UDDI has several different uses, based on the perspective of who is using it. From a business analyst's perspective, UDDI is similar to an Internet search engine for business processes. Typical search engines, such as AskJeeves, organize and index URLs for web sites. However, a business exporting a web service needs to expose much more than a simple URL. A business analyst can browse one or more UDDI registries to view the different businesses that expose web services and the specifications of those services. However, business users probably won't browse a UDDI registry directly, since the information stored within it is not necessarily reader friendly. A series of marketplaces and business search portals could crop up to provide business analysts with a more user-oriented approach to browsing the services and businesses hosted in a UDDI registry.
Software developers use the UDDI Programmer's API to publish services (i.e., put information about them in the registry) and query the registry to discover services matching various criteria. It is conceivable that software will eventually discover a service dynamically and use it without requiring human interaction.
TIP: Even though the API provided by UDDI allows random searching for businesses, it's not feasible for a program to select new business partners dynamically. Realistically, it's more likely that business analysts with specific knowledge of the problem at hand will use UDDI portals to discover potentially interesting services and partners, and technologists will write programs to use the services from companies that have already been discovered. We'll probably see programs that update the data in a UDDI registry, but most publicly available registries already have a user-friendly interface that allows human users to update information in a registry.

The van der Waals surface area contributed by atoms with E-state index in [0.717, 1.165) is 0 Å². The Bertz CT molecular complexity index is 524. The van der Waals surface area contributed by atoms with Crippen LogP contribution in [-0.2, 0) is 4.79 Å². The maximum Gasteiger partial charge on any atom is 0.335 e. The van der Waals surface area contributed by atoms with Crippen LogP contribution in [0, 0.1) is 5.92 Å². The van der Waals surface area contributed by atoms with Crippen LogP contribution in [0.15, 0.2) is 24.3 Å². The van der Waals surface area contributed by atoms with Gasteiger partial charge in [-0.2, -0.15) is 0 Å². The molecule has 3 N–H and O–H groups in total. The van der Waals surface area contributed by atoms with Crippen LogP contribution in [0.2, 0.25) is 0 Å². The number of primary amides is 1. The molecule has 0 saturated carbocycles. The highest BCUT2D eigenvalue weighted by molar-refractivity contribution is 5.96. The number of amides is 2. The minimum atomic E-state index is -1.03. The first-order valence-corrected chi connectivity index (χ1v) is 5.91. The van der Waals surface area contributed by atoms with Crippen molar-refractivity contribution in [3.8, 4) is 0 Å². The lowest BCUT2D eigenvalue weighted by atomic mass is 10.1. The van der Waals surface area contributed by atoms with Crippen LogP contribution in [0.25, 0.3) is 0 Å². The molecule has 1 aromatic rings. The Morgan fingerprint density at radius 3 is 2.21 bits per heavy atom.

Even though the registries have human-friendly interfaces for direct access, humans should never have to interface with a repository directly. The web service tool you use should automate interaction with a UDDI registry. For example, if you use a tool that creates a web service, that tool should be able to not only deploy the web service into production, but add it to the UDDI registry for you on your behalf.
Both business analysts and software developers can publish new business entities and services. Business analysts can use portals attached directly to a particular UDDI server or to a more general search portal that supports UDDI. Figure 6-1 depicts the relationship between business analysts and technologists.
Figure 6-2 depicts the makeup of the UDDI project. The UDDI Business Registry (UBR), also known as the Public Cloud, is a conceptually single system built from multiple nodes that has their data synchronized through replication. A series of operator nodes each hosts a copy of the content. The global grouping of operator nodes is jointly known as the UBR. Operator nodes replicate content among one another. Accessing any individual operator node provides the same information and quality of service as any other operator node. Content inserted into the UBR is done at a single node, and that operator node becomes the master owner of that content. Any subsequent updates or deletes of the data must occur at the operator node where the data was inserted.